Rep. Kimberly Williams is sponsoring a bill that eliminates admission preferences for students living within a 5-mile radius of a charter school. This change was supported by a majority vote of the Enrollment Preferences Task Force established by House Bill 90 of the last session of the General Assembly. The Act will take effect for the 2018-2019 school year, and any charter schools currently using the 5-mile preference must cease application of that preference at that time.
AN ACT TO AMEND TITLE 14 OF THE DELAWARE CODE RELATING TO CHARTER SCHOOLS.
SPONSORS: K. Williams, Sokola, Kowalko, Marshall, Poore, Townsend, Walsh, Baumbach, Bentz, Heffernan, Jaques, Keeley, Mitchell
YES VOTES – HOUSE: B. Short, Baumbach, Bentz, Brady, Carson, Collins, D. Short, Dukes, Gray, Hensley, Hudson, Jaques, K. Williams, Kenton, M.Smith, Miro, Osienski, Outten, Paradee, Postles, Q.Johnson, Ramone, Smyk, Spiegelman, Viola, Wilson, Yearick
NO VOTES – HOUSE: Bennett, Bolden, Briggs King, Heffernan, J. Johnson, Kowalko, Longhurst, Lynn, Matthews, Mitchell, Mulrooney, Potter, Schwartzkopf. [Absent: Keeley]
YES VOTES – SENATE: Bonini, Bushweller, Cloutier, Hansen, Hocker, Lawson, Lopez, McBride, Poore, Richardson, Sokola, Walsh
NO VOTES – SENATE: Delcollo, Henry, Marshall, McDowell [Absent: Ennis, Pettyjohn, Townsend] [Not Voting: Lavelle, Simpson]
HISTORY: Passed House 27-13-1. Passed Senate 12-4-2-3
STATUS: Waiting on Governor to sign
OK, we know this is aimed at Newark Charter, whose five-mile radius is even more exclusionary because virtually all the real estate to the west is in Maryland.
As a practical matter, this bill’s impact would be minimal for three reasons:
1. it would not affect the hundreds of students already enrolled there.
2. given the proliferation of educational options beyond neighborhood schools through both charters and choice, how many parents are going to say it’s worth their while to send their kid six, seven, even 10 miles for elementary school? (For high school, maybe I could see it, but the way Newark Charter is set up, kids who go there K-8 automatically roll into the high school, so there will be few openings at that level.)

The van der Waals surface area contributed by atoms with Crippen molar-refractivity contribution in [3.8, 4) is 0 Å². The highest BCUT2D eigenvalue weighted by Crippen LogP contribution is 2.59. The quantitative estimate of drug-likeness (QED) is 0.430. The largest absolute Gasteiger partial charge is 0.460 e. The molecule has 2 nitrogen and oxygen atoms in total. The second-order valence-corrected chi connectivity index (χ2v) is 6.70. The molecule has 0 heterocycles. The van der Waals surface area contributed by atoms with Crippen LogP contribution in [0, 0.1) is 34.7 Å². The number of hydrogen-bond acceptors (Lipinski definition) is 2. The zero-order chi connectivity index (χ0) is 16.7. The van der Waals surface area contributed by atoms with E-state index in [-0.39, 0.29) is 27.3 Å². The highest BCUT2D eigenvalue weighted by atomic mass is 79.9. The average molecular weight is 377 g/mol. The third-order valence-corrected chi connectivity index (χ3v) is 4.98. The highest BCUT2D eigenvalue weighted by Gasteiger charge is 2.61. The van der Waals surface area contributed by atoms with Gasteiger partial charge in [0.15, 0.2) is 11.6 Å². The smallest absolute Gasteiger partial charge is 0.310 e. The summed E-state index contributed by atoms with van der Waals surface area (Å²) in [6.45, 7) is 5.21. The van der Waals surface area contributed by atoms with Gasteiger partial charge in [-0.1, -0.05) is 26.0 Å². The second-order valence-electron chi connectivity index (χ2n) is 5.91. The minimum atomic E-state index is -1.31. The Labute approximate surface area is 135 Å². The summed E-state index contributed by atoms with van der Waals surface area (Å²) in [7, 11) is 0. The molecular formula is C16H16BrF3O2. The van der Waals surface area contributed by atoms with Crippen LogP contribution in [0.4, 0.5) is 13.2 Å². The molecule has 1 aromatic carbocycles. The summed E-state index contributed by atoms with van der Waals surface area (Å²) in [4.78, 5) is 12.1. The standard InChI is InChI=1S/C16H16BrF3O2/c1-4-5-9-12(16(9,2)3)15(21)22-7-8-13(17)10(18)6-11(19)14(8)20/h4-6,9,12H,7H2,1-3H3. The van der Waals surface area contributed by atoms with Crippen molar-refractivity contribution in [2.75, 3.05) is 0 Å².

3. If a school is popular enough to use a lottery for admissions, the kids from 10 miles away are in the same pool as the kids who live around the corner. It’s not like they’ve got a better chance of getting in.
Bottom line: this preference is exclusionary in a geographic sense, and that may well have implications in terms of the school’s economic and racial demographics, and that, in and of itself, is sufficient reason for the preference to be removed, but the class photos at NCS, and most other charters, in 2027 will look pretty much like the ones being taken this year.
mediawatch, if all that pans out to be true, there is literally no reason to have a geographic admissions radius at all. So let’s get rid of it.
the bill also gives a carve out for Newark Charter that allows them to give preference to students from only the contiguous portion of the Christina District, meaning they can still keep Wilmington students out. It doesn’t actually add much area to what NCS is required to enroll. It might actually increase NCS’s diversity though if a bunch of students from the newly eligible portion of the route 40 corridor decide to get put in the lottery.